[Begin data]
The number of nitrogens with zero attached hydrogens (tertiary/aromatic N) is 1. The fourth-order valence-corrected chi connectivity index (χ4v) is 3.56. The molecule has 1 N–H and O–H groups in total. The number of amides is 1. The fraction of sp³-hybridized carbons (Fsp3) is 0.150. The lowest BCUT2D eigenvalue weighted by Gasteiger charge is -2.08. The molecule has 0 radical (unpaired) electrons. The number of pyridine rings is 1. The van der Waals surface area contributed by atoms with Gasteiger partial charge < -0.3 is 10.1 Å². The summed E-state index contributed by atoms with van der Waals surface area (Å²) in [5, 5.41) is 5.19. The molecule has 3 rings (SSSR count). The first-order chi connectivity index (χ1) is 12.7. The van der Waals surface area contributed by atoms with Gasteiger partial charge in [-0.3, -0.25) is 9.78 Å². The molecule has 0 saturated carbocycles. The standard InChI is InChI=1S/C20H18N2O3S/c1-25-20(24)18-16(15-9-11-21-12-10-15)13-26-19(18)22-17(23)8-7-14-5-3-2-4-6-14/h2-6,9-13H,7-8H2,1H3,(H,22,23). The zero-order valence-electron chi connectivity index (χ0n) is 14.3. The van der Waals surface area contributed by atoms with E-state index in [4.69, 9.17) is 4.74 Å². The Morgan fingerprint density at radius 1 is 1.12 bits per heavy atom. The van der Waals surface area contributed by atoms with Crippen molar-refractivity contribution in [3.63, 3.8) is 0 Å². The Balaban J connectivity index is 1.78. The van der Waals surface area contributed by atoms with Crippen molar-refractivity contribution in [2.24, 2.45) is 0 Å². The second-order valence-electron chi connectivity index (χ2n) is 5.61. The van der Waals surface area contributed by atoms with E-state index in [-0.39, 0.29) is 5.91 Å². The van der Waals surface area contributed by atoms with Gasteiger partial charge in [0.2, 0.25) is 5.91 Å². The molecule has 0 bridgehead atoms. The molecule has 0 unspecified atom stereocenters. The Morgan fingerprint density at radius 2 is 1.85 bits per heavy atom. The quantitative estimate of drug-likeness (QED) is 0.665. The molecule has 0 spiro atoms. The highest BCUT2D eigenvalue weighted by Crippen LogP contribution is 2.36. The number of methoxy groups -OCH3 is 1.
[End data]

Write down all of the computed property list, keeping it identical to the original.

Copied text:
The number of nitrogens with zero attached hydrogens (tertiary/aromatic N) is 1. The fourth-order valence-corrected chi connectivity index (χ4v) is 3.56. The molecule has 1 N–H and O–H groups in total. The number of amides is 1. The fraction of sp³-hybridized carbons (Fsp3) is 0.150. The lowest BCUT2D eigenvalue weighted by Gasteiger charge is -2.08. The molecule has 0 radical (unpaired) electrons. The number of pyridine rings is 1. The van der Waals surface area contributed by atoms with Gasteiger partial charge < -0.3 is 10.1 Å². The summed E-state index contributed by atoms with van der Waals surface area (Å²) in [5, 5.41) is 5.19. The molecule has 3 rings (SSSR count). The first-order chi connectivity index (χ1) is 12.7. The van der Waals surface area contributed by atoms with Gasteiger partial charge in [-0.3, -0.25) is 9.78 Å². The molecule has 0 saturated carbocycles. The standard InChI is InChI=1S/C20H18N2O3S/c1-25-20(24)18-16(15-9-11-21-12-10-15)13-26-19(18)22-17(23)8-7-14-5-3-2-4-6-14/h2-6,9-13H,7-8H2,1H3,(H,22,23). The zero-order valence-electron chi connectivity index (χ0n) is 14.3. The van der Waals surface area contributed by atoms with E-state index in [4.69, 9.17) is 4.74 Å². The Morgan fingerprint density at radius 1 is 1.12 bits per heavy atom. The van der Waals surface area contributed by atoms with Crippen molar-refractivity contribution in [3.63, 3.8) is 0 Å². The Balaban J connectivity index is 1.78. The van der Waals surface area contributed by atoms with Crippen molar-refractivity contribution in [2.24, 2.45) is 0 Å². The second-order valence-electron chi connectivity index (χ2n) is 5.61. The van der Waals surface area contributed by atoms with E-state index in [-0.39, 0.29) is 5.91 Å². The van der Waals surface area contributed by atoms with Gasteiger partial charge in [0.2, 0.25) is 5.91 Å². The molecule has 0 bridgehead atoms. The molecule has 0 unspecified atom stereocenters. The Morgan fingerprint density at radius 2 is 1.85 bits per heavy atom. The quantitative estimate of drug-likeness (QED) is 0.665. The molecule has 0 spiro atoms. The highest BCUT2D eigenvalue weighted by Crippen LogP contribution is 2.36. The number of methoxy groups -OCH3 is 1.